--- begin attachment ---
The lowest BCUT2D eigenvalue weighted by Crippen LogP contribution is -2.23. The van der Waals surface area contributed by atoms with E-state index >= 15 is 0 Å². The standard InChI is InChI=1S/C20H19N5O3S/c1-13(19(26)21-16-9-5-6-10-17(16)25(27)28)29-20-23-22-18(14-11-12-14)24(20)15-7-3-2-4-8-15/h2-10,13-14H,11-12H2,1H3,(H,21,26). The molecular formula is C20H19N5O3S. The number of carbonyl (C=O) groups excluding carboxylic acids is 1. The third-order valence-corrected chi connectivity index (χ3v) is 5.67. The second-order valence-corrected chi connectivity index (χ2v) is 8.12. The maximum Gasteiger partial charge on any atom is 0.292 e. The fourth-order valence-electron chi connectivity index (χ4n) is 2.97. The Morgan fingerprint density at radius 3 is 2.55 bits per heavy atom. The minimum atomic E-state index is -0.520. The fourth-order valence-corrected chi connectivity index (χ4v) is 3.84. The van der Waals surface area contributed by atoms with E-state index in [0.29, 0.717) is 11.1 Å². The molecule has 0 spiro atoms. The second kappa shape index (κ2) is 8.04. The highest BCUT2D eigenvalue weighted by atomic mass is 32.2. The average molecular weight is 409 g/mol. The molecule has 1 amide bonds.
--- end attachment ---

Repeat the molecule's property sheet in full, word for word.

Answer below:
The lowest BCUT2D eigenvalue weighted by Crippen LogP contribution is -2.23. The van der Waals surface area contributed by atoms with E-state index >= 15 is 0 Å². The standard InChI is InChI=1S/C20H19N5O3S/c1-13(19(26)21-16-9-5-6-10-17(16)25(27)28)29-20-23-22-18(14-11-12-14)24(20)15-7-3-2-4-8-15/h2-10,13-14H,11-12H2,1H3,(H,21,26). The molecular formula is C20H19N5O3S. The number of carbonyl (C=O) groups excluding carboxylic acids is 1. The third-order valence-corrected chi connectivity index (χ3v) is 5.67. The second-order valence-corrected chi connectivity index (χ2v) is 8.12. The maximum Gasteiger partial charge on any atom is 0.292 e. The fourth-order valence-electron chi connectivity index (χ4n) is 2.97. The Morgan fingerprint density at radius 3 is 2.55 bits per heavy atom. The minimum atomic E-state index is -0.520. The fourth-order valence-corrected chi connectivity index (χ4v) is 3.84. The van der Waals surface area contributed by atoms with E-state index in [0.29, 0.717) is 11.1 Å². The molecule has 0 spiro atoms. The second kappa shape index (κ2) is 8.04. The highest BCUT2D eigenvalue weighted by atomic mass is 32.2. The average molecular weight is 409 g/mol. The molecule has 1 amide bonds.